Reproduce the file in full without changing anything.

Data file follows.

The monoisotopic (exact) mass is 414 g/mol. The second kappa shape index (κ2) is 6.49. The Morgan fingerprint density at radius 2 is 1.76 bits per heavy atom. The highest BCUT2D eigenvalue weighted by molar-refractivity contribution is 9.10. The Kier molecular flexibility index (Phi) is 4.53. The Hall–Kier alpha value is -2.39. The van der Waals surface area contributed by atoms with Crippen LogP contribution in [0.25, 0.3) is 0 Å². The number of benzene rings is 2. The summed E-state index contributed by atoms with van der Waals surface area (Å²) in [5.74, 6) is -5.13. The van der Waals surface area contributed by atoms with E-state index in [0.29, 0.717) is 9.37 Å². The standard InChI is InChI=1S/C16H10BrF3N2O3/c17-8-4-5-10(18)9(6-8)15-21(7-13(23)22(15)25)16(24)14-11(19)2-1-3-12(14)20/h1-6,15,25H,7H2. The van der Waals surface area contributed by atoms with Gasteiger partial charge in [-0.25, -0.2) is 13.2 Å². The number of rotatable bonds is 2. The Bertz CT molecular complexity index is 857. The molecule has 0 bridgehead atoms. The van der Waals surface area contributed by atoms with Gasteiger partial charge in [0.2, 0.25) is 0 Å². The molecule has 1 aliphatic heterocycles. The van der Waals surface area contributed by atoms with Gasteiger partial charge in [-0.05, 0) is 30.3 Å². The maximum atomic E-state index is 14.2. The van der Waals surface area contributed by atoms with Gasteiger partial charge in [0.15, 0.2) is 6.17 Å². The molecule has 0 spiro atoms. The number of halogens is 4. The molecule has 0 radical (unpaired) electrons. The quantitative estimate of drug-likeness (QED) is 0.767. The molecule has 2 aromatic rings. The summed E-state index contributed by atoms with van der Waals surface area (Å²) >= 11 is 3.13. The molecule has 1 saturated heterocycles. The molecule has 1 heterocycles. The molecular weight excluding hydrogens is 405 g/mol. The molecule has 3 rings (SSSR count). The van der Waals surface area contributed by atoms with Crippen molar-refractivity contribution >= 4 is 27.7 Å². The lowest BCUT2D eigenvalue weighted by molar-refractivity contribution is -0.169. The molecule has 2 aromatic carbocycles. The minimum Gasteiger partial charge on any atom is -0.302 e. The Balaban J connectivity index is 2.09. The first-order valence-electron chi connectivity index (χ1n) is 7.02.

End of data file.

The monoisotopic (exact) mass is 414 g/mol. The second kappa shape index (κ2) is 6.49. The Morgan fingerprint density at radius 2 is 1.76 bits per heavy atom. The highest BCUT2D eigenvalue weighted by molar-refractivity contribution is 9.10. The Kier molecular flexibility index (Phi) is 4.53. The Hall–Kier alpha value is -2.39. The van der Waals surface area contributed by atoms with Crippen LogP contribution in [0.25, 0.3) is 0 Å². The number of benzene rings is 2. The summed E-state index contributed by atoms with van der Waals surface area (Å²) in [5.74, 6) is -5.13. The van der Waals surface area contributed by atoms with E-state index in [0.29, 0.717) is 9.37 Å². The standard InChI is InChI=1S/C16H10BrF3N2O3/c17-8-4-5-10(18)9(6-8)15-21(7-13(23)22(15)25)16(24)14-11(19)2-1-3-12(14)20/h1-6,15,25H,7H2. The van der Waals surface area contributed by atoms with Gasteiger partial charge in [-0.25, -0.2) is 13.2 Å². The number of rotatable bonds is 2. The Bertz CT molecular complexity index is 857. The molecule has 0 bridgehead atoms. The van der Waals surface area contributed by atoms with Gasteiger partial charge in [0.2, 0.25) is 0 Å². The molecule has 1 aliphatic heterocycles. The van der Waals surface area contributed by atoms with Gasteiger partial charge in [-0.05, 0) is 30.3 Å². The maximum atomic E-state index is 14.2. The van der Waals surface area contributed by atoms with Gasteiger partial charge in [0.15, 0.2) is 6.17 Å². The molecule has 0 spiro atoms. The number of halogens is 4. The molecule has 0 radical (unpaired) electrons. The quantitative estimate of drug-likeness (QED) is 0.767. The molecule has 2 aromatic rings. The summed E-state index contributed by atoms with van der Waals surface area (Å²) >= 11 is 3.13. The molecule has 1 saturated heterocycles. The molecule has 1 heterocycles. The molecular weight excluding hydrogens is 405 g/mol. The molecule has 3 rings (SSSR count). The van der Waals surface area contributed by atoms with Crippen molar-refractivity contribution >= 4 is 27.7 Å². The lowest BCUT2D eigenvalue weighted by molar-refractivity contribution is -0.169. The molecule has 2 aromatic carbocycles. The minimum Gasteiger partial charge on any atom is -0.302 e. The Balaban J connectivity index is 2.09. The first-order valence-electron chi connectivity index (χ1n) is 7.02.